Data Collection Process

After the initial record search, 60 records were deemed relevant to the study topic and compiled for a more comprehensive review. Two records were found to be duplicates and removed. Each of the four reviewers read the remaining 58 records and voted on the eligibility of the publication for inclusion in our review. Older publications that were expanded upon in more recent study trials were excluded to reduce redundancy. In addition, for records with similar study protocols, only the more recently published record was included. Ten records were excluded from the review due to ineligible study design. For those records that were not unanimously accepted (at least one reviewer voted for exclusion), the record was excluded. To ensure that the data utilized in this review were backed by sufficient evidence, the reviewers organized the remaining records into groups based on the disease mifepristone was being studied to treat. After further discussion, it was decided to exclude the records in the groups that lacked at least three separate clinical trials on the use of mifepristone in the treatment of the disease. Thirty articles were excluded. Seven of the 18 remaining records were systematic reviews, and citation searching of the records found four additional records that met the eligibility criteria. The remaining 23 records were included for further review.

Data Items

Of the remaining 23 records deemed acceptable for inclusion, only studies with statistically significant findings regarding the clinical use of mifepristone were included for detailed analysis. One record was excluded due to early termination of the trial. Our records include two open-label studies, four retrospective studies, seven reviews (systematic, meta-analysis), one wet lab (human specimen was used), five long-term safety extension articles, and seven randomized control experimental trials.

Study Risk-of-Bias Assessment

We assessed the risk of bias (RoB) in the studies included in the review using the revised Cochrane RoB tool for randomized trials (RoB 2). The five domains assessed were (1) RoB arising from the randomization process, (2) RoB due to deviations from the intended interventions (effect of assignment to intervention and effect of adhering to intervention), (3) missing outcome data, (4) RoB in the measurement of the outcome, and (5) RoB in the selection of the reported result. Each randomized control trial included in this review was assessed for RoB by two authors working independently using the RoB 2. For those studies in which the assessing authors came to different conclusions, the remaining two authors completed independent RoB 2 assessments of the study in question, and the majority of findings was accepted. Utilizing the methodology for assigning the overall RoB for each study as outlined by the RoB 2 tool, each study was designated as having “low risk of bias” or “high risk of bias.” After an initial assessment, both authors deemed the nine randomized control studies had a low RoB.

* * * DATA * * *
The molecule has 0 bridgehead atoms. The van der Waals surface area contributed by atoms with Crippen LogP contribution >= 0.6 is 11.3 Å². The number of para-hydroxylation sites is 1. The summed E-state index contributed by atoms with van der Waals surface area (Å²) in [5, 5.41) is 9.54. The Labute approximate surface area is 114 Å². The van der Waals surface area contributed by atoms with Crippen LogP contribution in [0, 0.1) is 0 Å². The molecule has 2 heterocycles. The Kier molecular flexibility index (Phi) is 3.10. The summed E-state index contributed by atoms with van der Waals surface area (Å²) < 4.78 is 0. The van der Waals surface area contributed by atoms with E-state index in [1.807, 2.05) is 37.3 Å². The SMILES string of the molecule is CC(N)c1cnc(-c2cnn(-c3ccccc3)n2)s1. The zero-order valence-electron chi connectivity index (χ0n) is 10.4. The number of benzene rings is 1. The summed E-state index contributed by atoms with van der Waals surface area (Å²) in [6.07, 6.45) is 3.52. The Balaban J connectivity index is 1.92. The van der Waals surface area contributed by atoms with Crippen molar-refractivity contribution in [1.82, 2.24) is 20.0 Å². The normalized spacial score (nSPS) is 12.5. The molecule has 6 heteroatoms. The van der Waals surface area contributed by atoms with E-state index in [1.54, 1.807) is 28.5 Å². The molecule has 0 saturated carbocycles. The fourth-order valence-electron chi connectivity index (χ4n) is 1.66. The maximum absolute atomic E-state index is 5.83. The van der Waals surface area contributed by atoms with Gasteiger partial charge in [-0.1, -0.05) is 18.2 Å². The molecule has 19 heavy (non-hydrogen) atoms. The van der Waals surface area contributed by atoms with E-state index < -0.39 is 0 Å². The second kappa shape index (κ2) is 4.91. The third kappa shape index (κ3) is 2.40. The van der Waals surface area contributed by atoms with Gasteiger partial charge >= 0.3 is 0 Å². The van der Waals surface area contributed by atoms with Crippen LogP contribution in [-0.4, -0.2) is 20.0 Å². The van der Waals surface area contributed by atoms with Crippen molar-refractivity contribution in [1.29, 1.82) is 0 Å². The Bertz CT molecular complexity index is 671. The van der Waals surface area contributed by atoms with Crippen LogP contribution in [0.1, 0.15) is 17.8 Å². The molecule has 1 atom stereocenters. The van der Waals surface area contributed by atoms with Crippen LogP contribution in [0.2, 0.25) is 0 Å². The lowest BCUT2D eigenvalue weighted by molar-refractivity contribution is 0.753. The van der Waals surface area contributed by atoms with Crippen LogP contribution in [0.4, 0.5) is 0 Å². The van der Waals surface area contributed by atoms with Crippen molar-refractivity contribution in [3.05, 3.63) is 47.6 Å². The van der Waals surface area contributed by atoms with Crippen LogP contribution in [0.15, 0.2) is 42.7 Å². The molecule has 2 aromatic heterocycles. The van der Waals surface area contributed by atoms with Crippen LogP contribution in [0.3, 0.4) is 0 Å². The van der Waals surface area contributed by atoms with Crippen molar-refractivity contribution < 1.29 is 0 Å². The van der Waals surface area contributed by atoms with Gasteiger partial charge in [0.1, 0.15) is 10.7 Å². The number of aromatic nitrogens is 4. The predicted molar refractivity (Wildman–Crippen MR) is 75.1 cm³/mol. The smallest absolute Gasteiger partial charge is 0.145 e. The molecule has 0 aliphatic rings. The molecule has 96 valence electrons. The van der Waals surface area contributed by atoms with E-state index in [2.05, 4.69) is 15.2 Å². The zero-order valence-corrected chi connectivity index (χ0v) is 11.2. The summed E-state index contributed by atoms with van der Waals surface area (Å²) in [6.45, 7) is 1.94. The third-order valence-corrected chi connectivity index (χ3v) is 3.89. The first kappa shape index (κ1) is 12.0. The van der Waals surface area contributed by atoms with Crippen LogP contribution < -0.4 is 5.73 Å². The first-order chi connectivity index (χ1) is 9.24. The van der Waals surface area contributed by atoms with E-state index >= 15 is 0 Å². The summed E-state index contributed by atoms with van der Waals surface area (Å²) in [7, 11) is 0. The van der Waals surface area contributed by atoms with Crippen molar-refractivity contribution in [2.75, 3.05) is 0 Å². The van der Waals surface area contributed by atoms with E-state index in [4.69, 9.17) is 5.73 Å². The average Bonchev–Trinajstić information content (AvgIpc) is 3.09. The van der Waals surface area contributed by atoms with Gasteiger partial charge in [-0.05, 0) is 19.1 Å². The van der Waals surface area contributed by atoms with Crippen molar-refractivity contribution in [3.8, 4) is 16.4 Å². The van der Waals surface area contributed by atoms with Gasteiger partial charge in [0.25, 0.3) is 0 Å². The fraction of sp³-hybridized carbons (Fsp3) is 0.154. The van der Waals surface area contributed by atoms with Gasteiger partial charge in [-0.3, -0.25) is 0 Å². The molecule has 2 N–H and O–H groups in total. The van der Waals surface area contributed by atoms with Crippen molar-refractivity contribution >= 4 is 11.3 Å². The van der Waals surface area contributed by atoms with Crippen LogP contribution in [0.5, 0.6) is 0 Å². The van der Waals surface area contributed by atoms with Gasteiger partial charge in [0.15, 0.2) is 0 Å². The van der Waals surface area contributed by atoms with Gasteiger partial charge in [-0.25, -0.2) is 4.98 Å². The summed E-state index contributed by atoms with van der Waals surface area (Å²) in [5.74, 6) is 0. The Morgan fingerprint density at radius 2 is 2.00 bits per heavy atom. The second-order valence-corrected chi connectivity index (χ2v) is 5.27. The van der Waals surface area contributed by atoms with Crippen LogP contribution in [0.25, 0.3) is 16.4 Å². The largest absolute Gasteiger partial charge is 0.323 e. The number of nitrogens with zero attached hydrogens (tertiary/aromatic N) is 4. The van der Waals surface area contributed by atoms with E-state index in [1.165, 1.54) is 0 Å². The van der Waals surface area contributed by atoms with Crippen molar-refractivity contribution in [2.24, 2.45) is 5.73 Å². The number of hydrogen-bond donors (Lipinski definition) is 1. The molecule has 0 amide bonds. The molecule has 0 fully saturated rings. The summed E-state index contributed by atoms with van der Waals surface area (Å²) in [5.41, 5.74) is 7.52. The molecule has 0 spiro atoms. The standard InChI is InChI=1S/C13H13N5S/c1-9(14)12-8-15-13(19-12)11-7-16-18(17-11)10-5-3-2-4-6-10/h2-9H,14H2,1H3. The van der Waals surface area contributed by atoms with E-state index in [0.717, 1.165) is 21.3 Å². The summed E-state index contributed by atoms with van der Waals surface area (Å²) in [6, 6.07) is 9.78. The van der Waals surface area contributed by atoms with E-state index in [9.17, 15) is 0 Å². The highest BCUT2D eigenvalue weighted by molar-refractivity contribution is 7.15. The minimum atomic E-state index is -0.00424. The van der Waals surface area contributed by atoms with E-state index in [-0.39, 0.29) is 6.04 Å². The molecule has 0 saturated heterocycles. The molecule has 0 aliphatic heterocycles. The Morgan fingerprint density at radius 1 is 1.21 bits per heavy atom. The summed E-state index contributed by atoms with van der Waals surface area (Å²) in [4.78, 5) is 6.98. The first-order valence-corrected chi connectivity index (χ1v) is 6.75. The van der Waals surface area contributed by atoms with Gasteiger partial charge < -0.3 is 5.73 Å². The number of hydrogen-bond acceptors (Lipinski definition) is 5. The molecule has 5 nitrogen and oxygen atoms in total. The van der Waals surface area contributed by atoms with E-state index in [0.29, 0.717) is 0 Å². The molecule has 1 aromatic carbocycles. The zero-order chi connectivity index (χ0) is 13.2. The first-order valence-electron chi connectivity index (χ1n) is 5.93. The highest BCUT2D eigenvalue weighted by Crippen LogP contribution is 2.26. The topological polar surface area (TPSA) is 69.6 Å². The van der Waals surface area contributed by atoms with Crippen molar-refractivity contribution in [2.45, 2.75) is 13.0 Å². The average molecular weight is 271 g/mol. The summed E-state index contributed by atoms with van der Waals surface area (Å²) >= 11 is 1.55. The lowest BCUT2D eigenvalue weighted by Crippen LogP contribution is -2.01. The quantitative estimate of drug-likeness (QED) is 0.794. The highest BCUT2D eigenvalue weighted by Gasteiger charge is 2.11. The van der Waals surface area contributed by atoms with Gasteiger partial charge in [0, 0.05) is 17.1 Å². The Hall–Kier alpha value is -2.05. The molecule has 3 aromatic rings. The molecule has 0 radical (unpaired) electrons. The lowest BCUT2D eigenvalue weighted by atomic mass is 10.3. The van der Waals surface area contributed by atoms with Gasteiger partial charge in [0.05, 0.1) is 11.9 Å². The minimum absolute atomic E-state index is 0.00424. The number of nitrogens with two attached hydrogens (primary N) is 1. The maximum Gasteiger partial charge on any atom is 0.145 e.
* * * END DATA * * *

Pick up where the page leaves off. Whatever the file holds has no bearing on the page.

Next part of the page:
Effect Measures

Analysis of the studies included a focus on statistically significant findings that varied between control and intervention groups as defined by a p-value less than 0.5. As each study had its own parameters and primary and secondary endpoints, we focused our analysis on the safety and clinical efficacy of mifepristone as measured and reported by the authors of the studies included.

Synthesis Methods

As previously mentioned, as the studies included in this review vary widely in their study population and intervention design, our analysis focused on qualitative synthesis of study outcomes. These outcomes were categorized as the clinical efficacy and safety of mifepristone for CD, psychiatric disorders, and select gynecological diseases (adenomyosis and leiomyomas).

Certainty Assessment

To assess the certainty of the body of evidence regarding the studies included in our review, two reviewers applied the five Grading of Recommendations, Assessment, Development, and Evaluations (GRADE) considerations (study limitations, inconsistency of results, indirectness of evidence, imprecision, and publication bias) to each study. Accordingly, the included studies were categorized as having high, moderate, low, or very low certainty of evidence based on the GRADE criteria. After the assessment, both reviewers deemed that all records had high certainty of evidence.

Figure 1: PRISMA 2020 flow diagram for new systematic reviews that included searches of databases, registers, and other sources

*Consider, if feasible to do so, reporting the number of records identified from each database or register searched (rather than the total number across all databases/registers). **If automation tools were used, indicate how many records were excluded by a human and how many were excluded by automation tools.

PRISMA: Preferred Reporting Items for Systematic Reviews and Meta-Analyses



Psychiatric Implications

Based on the analyses, numerous trials demonstrated the profound therapeutic effect that mifepristone can have on psychiatric disorders. In a double-blind study following 19 patients with bipolar disorder, researchers studied neurocognitive function and mood in patients treated with mifepristone vs. the placebo [4]. Significant improvements in verbal fluency and spatial working memory were seen in the group treated with mifepristone. The Hamilton Depression Rating Scale (HDRS) and Montgomery-Asberg Depression Rating Scale (MADRS) scores also improved from baseline (i.e., lower scores) measurements in these patients. It is worth noting that these improvements were seen in as little as two weeks, which is quicker than what is normally seen with typical therapeutic agents for bipolar disorder (lithium/valproic acid) [4].